Oljeto Chapter president James Adakai told the Free Press people are apprehensive about Benally’s statements because she suggests that their vote of support for the monument doesn’t matter to elected county and state leaders.
“Her comments are causing disharmony,” Adakai said. “I talk with the people in my chapter. Fair representation by local and state officials really concerns them. Representation of our people starts in the chapter-level elections. We support the monument proposal.”
But Benally’s testimony at the hearing maintained that the PLI is best for her people and the protection of Bears Ears. When questioned by Rep. Cresent Hardy of Nevada, a Republican, about looting on public lands, Benally said she believed the monument designation would increase vandalism and theft because she had learned a few weeks before the hearing in a meeting with the BLM “that there was only one incident in the Bears Ears region this past five years. It will in crease because a monument designation brings thousands and thousands of people and there’s less boots on the ground to give protection.”
A fact sheet posted in May on the Friends of Cedar Mesa web page states that the BLM Monticello Field Office investigated at least 28 incidents of looting or vandalism at archaeological sites in San Juan County between 2011 and 2016 on land the BLM manages. The statistics do not include incidents on other federal or state trust lands. There may be more than 50 incidents in San Juan County since 2011. Seven have been reported in the first six months of 2016.
Benally did not reply to a request for an interview.
Utah Sen. Mike Lee held a press conference a week after the hearing. It drew criticism from tribes for its misrepresentation of tribal authority by showcasing three Blanding people as “Utah Navajo,” implying they represent the Navajo people when they are not elected officials. Governor Herbert and the Utah congressional delegation joined the three Navajo speakers, who explained their ancestral ties to Bears Ears.
It is the “birthplace of our leader, Chief K’aayelli,” Suzie Philomon told the gathering. The local Navajo people rely on Bears Ears, said Lewis Singer. “It’s a place to gather piñon nuts, medicinal herbs and life-sustaining natural resources, such as firewood.”
Danielle Shirley told reporters that monument supporters “appear to be more interested in making profit.” She said a monument designation will bring “high foot traffic, meaning more destruction to our sacred ground, more money to outdoor and environmental groups and corporations and not to the people of the county.”
Philomon alleged that the National Park Service desecrates ancestral burials, citing instances in Canyon de Chelly and Effigy Mounds national monuments. “We, the local natives of San Juan County, Navajos and Utes, as well as Anglos,” said Philomon, “have managed to protect this land and will continue to do so.”
The 1990 Native American Graves Protection and Repatriation Act requires federal agencies and institutions to return Native American human remains, funerary and sacred objects. NAGPRA also establishes procedures for the inadvertent discovery or planned excavation of Native American cultural items.
Effigy Mounds Superintendent Jim Nepstad told the Free Press that there are 200 ancient mounds in the Iowa park. In 1949-50, and sporadically as late as 1971, there have been 40 or 50 excavations during which archaeologists encountered many burial sites. “The good news is that 20 tribes are all of the same mind with the monument management now, and all of the repatriations have been completed under NAGPRA regulations. They have gone well. They have been put to rest.”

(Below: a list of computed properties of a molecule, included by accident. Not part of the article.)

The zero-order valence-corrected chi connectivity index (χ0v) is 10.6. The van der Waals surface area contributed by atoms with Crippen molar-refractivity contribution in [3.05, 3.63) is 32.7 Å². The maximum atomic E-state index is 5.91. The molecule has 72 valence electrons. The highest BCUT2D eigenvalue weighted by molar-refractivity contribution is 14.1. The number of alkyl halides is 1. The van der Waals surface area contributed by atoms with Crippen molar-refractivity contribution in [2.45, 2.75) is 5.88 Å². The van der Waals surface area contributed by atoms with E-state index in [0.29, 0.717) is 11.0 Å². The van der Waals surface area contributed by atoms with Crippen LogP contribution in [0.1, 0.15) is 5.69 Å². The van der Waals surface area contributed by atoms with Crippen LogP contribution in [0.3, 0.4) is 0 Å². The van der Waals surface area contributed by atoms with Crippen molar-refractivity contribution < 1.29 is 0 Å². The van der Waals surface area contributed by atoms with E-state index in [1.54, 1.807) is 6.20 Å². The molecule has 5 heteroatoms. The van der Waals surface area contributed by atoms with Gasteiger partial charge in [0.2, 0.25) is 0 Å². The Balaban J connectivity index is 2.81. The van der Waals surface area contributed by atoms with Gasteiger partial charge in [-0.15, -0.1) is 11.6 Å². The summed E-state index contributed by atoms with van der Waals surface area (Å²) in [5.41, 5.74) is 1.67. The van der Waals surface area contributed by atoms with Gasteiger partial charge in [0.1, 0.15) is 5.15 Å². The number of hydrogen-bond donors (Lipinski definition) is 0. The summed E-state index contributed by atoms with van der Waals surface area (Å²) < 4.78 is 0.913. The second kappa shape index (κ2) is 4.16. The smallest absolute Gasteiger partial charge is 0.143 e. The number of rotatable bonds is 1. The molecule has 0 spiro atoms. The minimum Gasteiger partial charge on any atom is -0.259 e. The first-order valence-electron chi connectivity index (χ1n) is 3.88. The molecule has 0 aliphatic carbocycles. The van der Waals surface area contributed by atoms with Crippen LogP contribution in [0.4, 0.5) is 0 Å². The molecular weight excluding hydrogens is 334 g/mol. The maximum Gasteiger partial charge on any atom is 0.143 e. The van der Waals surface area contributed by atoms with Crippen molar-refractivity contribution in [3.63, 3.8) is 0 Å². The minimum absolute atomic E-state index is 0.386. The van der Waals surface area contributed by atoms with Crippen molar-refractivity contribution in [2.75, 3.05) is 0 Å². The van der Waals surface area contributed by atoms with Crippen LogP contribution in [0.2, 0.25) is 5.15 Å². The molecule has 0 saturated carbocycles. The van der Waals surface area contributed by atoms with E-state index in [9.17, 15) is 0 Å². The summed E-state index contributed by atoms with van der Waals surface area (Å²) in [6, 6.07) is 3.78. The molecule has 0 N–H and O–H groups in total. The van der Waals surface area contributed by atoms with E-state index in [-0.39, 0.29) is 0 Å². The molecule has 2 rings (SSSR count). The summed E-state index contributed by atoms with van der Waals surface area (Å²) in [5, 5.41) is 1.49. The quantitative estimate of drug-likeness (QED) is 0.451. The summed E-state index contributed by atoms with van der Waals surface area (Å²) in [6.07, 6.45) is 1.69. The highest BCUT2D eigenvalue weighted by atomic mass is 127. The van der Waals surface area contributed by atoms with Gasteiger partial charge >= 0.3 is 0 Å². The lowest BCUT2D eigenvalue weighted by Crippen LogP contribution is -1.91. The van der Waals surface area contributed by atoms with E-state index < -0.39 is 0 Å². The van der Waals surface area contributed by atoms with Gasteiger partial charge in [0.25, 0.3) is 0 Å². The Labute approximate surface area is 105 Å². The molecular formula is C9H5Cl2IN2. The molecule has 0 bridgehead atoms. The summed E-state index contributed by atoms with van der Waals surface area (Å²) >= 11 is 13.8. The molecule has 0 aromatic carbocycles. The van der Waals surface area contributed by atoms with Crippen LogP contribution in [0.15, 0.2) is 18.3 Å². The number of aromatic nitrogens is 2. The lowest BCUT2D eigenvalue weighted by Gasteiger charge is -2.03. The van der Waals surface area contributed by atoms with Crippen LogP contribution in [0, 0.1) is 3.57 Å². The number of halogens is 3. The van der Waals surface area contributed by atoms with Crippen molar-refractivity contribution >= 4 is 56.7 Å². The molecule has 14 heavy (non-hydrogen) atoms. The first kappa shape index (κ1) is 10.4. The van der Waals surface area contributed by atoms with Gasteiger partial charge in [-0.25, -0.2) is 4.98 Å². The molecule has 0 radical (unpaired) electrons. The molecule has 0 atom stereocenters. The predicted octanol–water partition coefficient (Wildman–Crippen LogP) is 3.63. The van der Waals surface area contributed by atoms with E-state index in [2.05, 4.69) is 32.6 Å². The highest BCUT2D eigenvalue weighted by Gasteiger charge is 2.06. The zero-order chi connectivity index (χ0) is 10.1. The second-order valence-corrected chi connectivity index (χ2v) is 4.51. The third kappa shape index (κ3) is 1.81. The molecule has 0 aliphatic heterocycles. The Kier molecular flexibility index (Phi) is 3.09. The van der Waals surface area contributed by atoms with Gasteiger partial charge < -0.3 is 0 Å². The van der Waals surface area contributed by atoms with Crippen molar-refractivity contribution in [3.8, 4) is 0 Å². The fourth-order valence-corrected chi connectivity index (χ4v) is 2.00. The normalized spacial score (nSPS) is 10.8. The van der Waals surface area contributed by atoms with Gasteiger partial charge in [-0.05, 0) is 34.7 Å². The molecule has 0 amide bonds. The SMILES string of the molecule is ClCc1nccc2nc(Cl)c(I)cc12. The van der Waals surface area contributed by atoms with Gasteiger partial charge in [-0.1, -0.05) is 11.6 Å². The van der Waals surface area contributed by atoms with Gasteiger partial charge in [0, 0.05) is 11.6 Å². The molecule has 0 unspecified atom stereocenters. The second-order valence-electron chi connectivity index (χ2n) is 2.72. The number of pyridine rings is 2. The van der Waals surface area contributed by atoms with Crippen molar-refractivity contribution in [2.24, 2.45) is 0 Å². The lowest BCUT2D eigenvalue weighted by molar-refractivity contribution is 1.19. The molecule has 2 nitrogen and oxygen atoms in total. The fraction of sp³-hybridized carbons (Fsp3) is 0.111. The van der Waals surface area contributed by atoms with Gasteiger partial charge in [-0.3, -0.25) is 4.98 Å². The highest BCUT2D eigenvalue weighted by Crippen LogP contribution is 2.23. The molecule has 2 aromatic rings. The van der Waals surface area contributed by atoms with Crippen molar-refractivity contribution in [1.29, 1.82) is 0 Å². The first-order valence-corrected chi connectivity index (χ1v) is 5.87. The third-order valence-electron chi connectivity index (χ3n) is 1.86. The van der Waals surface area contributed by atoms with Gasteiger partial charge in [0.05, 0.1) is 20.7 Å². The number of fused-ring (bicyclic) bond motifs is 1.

The Descendants of K’aayelli, a nonprofit established in 2014, claim they are heirs to territory around Bears Ears. They say their ancestors occupied the land for more than 400 years until 1933, when they were relocated to Aneth Extension reservation land. In a Sept. 21 statement the group said they have been ignored and misrepresented by Senator Lee, that they take issue with Lee’s press conference announcement referencing “Utah Navajo” in the title and a Descendants of K’aayelli petition of support that does not exist. Their statement lists five Navajo individuals in Lee’s press release, including Philomon, Singer and Shirley, who “are not elected officials (county, state or tribal) and only represent themselves.”
The Sept. 21 statement says, “Through a majority vote of the residents in the Aneth Extension we oppose the UPLI. We speak for ourselves and request that others not speak on our behalf.”
‘A small number’
The Navajo Nation Office of the President and Vice President also weighed in on Sept. 21, writing that the press conference was “another attempt to show selective opposition to the proposed Bears Ears National Monument by using a handful of members of the Navajo Nation, while ignoring the clear support of the elected leadership of the Navajo Nation.”
In the statement, Council Delegate Filfred, who represents Aneth Chapter, said, “Some Utah politicians are intentionally trying to give the impression that the Navajo Nation and tribal governments are divided and opposed to Bears Ears National Monument, when just the opposite is true. They put forward the voices of a small number of Native Americans opposed to the Bears Ears Monument but fail to highlight the voices of dozens of tribal governments that support the monument. I urge them to stop and listen to elected tribal government leaders who speak on behalf of their people.”
The PLI passed the House committee mark-up session on Sept. 22. Inter-Tribal Coalition Co-Chair Regina Lopez-Whiteskunk, a member of the Ute Mountain Ute Tribe, condemned the rush job Bishop has employed in the closing days of the 114th Congress, adding, “This bill is absolutely ludicrous, shameful….[The PLI] will place our common cultural, air, and water resources in greater jeopardy. The Coalition cannot in good conscience stay silent on the imminent danger posed by this bill. The Bears Ears Inter-Tribal Coalition stands in unified opposition to PLI.”